Does anyone else feel that, after an excellent start, Sleepy Hollow has been going downhill?
Sleepy Hollow is still one of the most diverse shows on television. The cast is majority non-white, and these characters are protagonists and people, rather than stereotypes. It’s also incredibly refreshing to see a (non-white, female) protagonist who is flawed, yet still presented as a “good character.” Abbie has sincerely screwed up in the past, lying and betraying her sister at a time when her sister needed her most. Abbie’s reaction was entirely understandable, but she still contributed to her sister spending several years in a mental institution, and so a major part of her character growth for the season is her struggle to accept her past actions and to repair her relationship with her sister in the present.
But I worry that the show has lost the plot slightly. After establishing this challenging and compelling relationship between Abbie and Jenny, we’ve hardly seen them interact. Jenny interacts with Frank Irving, and Abbie interacts with Ichabod, and never the two shall meet. It seems strange that the show set up this complicated relationship, put Jenny into a position to appear in the show more and help with more mysteries, and then barely touch on the two of them again.
Worse, I think, is the developing focus on the relationship between Ichabod and his wife Katrina. Full disclosure here: I think that Ichabod and Abbie have a lot of chemistry, enjoy their scenes together, and think they should get together in the future. Yes, I ship it. So Katrina’s prominence in the show is contrary to my nefarious viewerly plans. Yet I think that, all romance aside, Katrina’s increasing role has added problematic, even eye-roll-worthy elements to an otherwise refreshing show. The focus has shifted from Ichabod and Abbie, the two witnesses fighting to protect the world from its destruction, and has instead become about Ichabod’s true love for Katrina and his determination to free her from purgatory. It’s changed from a badass partnership show to a rescue-the-damsel show — because even though Katrina is a powerful witch in her own right, she can’t escape without Ichabod’s intervention. It also has the more-than-unfortunate side effect of sidelining Abbie, that incredibly rare woman of color protagonist in a supernatural action role, in favor of the white woman who simply must be rescued.
And although she has some interesting elements to her character, it’s almost impossible to think of Katrina as anything other than “Ichabod’s wife — needs rescuing.” We see her in flashbacks, but only in terms of her relationship to Ichabod. She appears to Abbie in visions, but usually only to give cryptic warnings and be generally mysterious. She seems so helpless that she can’t even offer useful advice, despite making all that effort to communicate with Abbie in the first place. Katrina has the potential to be a compelling character, and to have an interesting relationship with Abbie, but so far, she’s just the flowing-hair, flowing-dress, please-help-me mystical figure that we’ve seen many times before.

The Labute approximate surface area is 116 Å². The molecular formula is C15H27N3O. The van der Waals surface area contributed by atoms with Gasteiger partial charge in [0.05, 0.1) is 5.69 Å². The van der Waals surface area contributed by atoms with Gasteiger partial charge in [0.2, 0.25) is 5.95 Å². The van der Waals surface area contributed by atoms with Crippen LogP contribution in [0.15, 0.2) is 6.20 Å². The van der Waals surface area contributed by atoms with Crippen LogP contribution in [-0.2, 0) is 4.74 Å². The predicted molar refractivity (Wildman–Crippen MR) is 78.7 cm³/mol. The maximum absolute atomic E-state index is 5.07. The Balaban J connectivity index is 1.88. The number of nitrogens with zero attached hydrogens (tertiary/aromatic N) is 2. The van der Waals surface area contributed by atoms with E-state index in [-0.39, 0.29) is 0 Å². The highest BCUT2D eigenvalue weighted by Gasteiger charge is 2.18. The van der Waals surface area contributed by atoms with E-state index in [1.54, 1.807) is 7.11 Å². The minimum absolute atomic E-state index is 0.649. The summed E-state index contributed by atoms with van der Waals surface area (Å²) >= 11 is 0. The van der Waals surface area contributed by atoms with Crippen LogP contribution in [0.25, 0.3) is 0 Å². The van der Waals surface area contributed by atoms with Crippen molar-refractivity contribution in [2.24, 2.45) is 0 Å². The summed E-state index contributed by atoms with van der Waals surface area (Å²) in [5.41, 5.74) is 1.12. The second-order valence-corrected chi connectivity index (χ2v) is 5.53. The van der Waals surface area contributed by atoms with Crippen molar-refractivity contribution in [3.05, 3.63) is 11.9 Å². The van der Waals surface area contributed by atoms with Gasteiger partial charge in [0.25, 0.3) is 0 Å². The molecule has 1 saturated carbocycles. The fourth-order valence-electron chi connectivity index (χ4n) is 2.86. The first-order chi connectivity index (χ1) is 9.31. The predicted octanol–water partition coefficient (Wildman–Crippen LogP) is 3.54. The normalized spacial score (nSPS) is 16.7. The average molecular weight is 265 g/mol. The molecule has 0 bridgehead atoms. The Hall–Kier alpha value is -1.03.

Then we have the problem of the Headless Horseman himself. He’s supposed to be a figure of pure evil, representing one of the horseman of the apocalypse, Death himself. And then we learn that he’s actually Katrina’s spurned fiance. She broke their arranged engagement because she was in love with Ichabod, and so he fought Ichabod, became mortally wounded, and joined the forces of evil. A love triangle where the spurned figure literally becomes the face of Death and dedicates himself to bringing about the apocalypse? It’s original, I suppose, but rather eye-roll-worthy in the end. Of course evil isn’t simply evil. Of course his actions are because he couldn’t be with the woman he loved (or at least, the woman he wanted to marry). And so of course Katrina is trapped in purgatory not because of her powers, or because of the threat she poses to these evil forces, but because she’s being punished by an ex-suitor. Because of her relationships with men.
This isn’t to say that Sleepy Hollow has become a bad show. It still has an incredibly diverse cast, some great female characters and boatloads of potential. But as this season comes to a close and next season begins, I hope the writers will take their apparent consideration for issues of race in media and apply it to issues of sexism and the diminishment of female characters too. They made an excellent start — here’s hoping they live up to that potential.